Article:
Chinese economy stabilizes with uncertain growth outlook

(Bloomberg) – China’s economy continued to stabilize at subdued levels in February, weighed down by a slump in the housing market, weaker global demand and disruptions to business activity over the Lunar New Year holiday.

This is the outlook for Bloomberg’s aggregate index of the top eight indicators for this month. While the overall gauge remained unchanged, several underlying measures deteriorated, suggesting an uncertain growth outlook that may require more fiscal and central bank support in the months ahead.

Manufacturers usually close for the week-long Lunar New Year holiday, which ended on Feb. 6 this year, which has dampened production. This was reflected in Standard Chartered Plc’s survey of more than 500 small businesses, with sub-indices tracking production and sales slumping further from January levels.

Even so, the business climate among small businesses has improved this month, largely due to a spike in the “expectations” sub-index, a sign of greater “normalization” in their outlook, wrote Standard Chartered economists Hunter Chan and Ding Shuang in a report. . It was also likely bolstered by recently announced measures to promote domestic demand and reduce the corporate tax burden, particularly targeting small businesses, they said.

Global demand is also stabilizing, which could be a sign that China’s record export growth may start to slow in the coming months. South Korean exports, an indicator of global trade, grew at the slowest pace since last March. The trend is also confirmed by the Standard Chartered survey, with the export-oriented companies sub-index dropping significantly into contractionary territory.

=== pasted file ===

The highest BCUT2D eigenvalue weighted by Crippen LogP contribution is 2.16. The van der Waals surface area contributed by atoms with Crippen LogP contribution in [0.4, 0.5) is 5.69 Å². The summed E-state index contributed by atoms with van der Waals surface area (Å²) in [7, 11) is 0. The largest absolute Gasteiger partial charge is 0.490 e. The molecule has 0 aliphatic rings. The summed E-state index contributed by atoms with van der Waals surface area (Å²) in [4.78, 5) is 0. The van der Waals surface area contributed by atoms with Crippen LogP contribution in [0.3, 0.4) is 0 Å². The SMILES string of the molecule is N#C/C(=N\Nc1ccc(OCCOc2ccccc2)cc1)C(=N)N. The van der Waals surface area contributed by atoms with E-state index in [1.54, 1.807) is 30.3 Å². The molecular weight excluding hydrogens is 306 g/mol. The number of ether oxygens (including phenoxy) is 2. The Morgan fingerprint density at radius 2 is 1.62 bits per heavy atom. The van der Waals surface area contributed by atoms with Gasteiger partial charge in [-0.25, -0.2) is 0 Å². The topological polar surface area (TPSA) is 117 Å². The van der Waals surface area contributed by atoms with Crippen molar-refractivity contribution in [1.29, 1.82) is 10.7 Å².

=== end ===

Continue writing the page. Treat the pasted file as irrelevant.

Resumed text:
Real estate sales continued to slump in February, although the holiday season is usually a good month for purchases as people return to their hometowns and buy real estate. Authorities have recently started easing restrictions to revive the industry, which may provide some support in the future.

The Shanghai branch of China’s central bank urged commercial banks to speed up home loans, and banks in Guangzhou cut mortgage rates. Mortgage down payments for some homebuyers were cut last week in several cities, including Chongqing.

However, steel rebar inventories jumped, indicating that construction activity has remained weak at present, in part due to holidays and virus outbreaks.

The stock market continued to tumble in February, with the benchmark extending its losses from January amid heightened geopolitical tensions linked to the Russian military attack on Ukraine. The index is down more than 7% this year.

Early indicators

Bloomberg Economics generates the overall reading of activity by aggregating a three-month weighted average of monthly changes in eight indicators, which are based on company surveys or market prices.

  • Top Onshore Stocks – CSI 300 Index of A-shares listed in Shanghai or Shenzhen (as of market close on the 25th of the month).
  • Total area of ​​home sales in China’s four Tier 1 cities (Beijing, Shanghai, Guangzhou, and Shenzhen).
  • Inventory of steel reinforcing bars, used for reinforcement in construction (in 10,000 metric tons). Falling inventory is a sign of growing demand.
  • Copper price – Spot price of refined copper in the Shanghai market (yuan/metric ton).
  • South Korean Exports – South Korean exports in the first 20 days of each month (year-on-year variation).
  • Factory Inflation Tracker – Bloomberg Economics has created a Chinese producer price tracker (year-over-year change).
  • Small and Medium Business Trust – Business Survey conducted by Standard Chartered.
  • Passenger car sales – Monthly result calculated from average weekly sales data released by China Passenger Car Association.

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